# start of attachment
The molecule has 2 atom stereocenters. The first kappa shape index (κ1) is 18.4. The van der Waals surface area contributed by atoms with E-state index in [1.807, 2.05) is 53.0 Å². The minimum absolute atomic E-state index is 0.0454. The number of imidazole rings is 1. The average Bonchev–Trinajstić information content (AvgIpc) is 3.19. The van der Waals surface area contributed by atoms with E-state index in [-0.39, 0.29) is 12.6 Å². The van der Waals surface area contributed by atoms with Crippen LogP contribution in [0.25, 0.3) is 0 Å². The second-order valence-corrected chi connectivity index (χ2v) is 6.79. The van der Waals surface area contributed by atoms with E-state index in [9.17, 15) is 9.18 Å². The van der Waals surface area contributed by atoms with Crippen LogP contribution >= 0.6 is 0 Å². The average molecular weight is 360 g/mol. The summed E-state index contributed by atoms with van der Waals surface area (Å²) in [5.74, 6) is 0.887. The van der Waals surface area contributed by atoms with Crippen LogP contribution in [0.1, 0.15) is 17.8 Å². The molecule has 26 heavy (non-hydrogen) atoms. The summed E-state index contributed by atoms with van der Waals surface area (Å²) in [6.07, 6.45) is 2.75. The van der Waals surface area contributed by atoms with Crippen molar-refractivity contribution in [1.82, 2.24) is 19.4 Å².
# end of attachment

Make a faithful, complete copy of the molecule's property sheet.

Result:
The molecule has 2 atom stereocenters. The first kappa shape index (κ1) is 18.4. The van der Waals surface area contributed by atoms with E-state index in [1.807, 2.05) is 53.0 Å². The minimum absolute atomic E-state index is 0.0454. The number of imidazole rings is 1. The average Bonchev–Trinajstić information content (AvgIpc) is 3.19. The van der Waals surface area contributed by atoms with E-state index in [-0.39, 0.29) is 12.6 Å². The van der Waals surface area contributed by atoms with Crippen LogP contribution in [0.25, 0.3) is 0 Å². The second-order valence-corrected chi connectivity index (χ2v) is 6.79. The van der Waals surface area contributed by atoms with E-state index in [9.17, 15) is 9.18 Å². The van der Waals surface area contributed by atoms with Crippen LogP contribution >= 0.6 is 0 Å². The average molecular weight is 360 g/mol. The summed E-state index contributed by atoms with van der Waals surface area (Å²) in [5.74, 6) is 0.887. The van der Waals surface area contributed by atoms with Crippen LogP contribution in [0.1, 0.15) is 17.8 Å². The molecule has 26 heavy (non-hydrogen) atoms. The summed E-state index contributed by atoms with van der Waals surface area (Å²) in [6.07, 6.45) is 2.75. The van der Waals surface area contributed by atoms with Crippen molar-refractivity contribution in [1.82, 2.24) is 19.4 Å².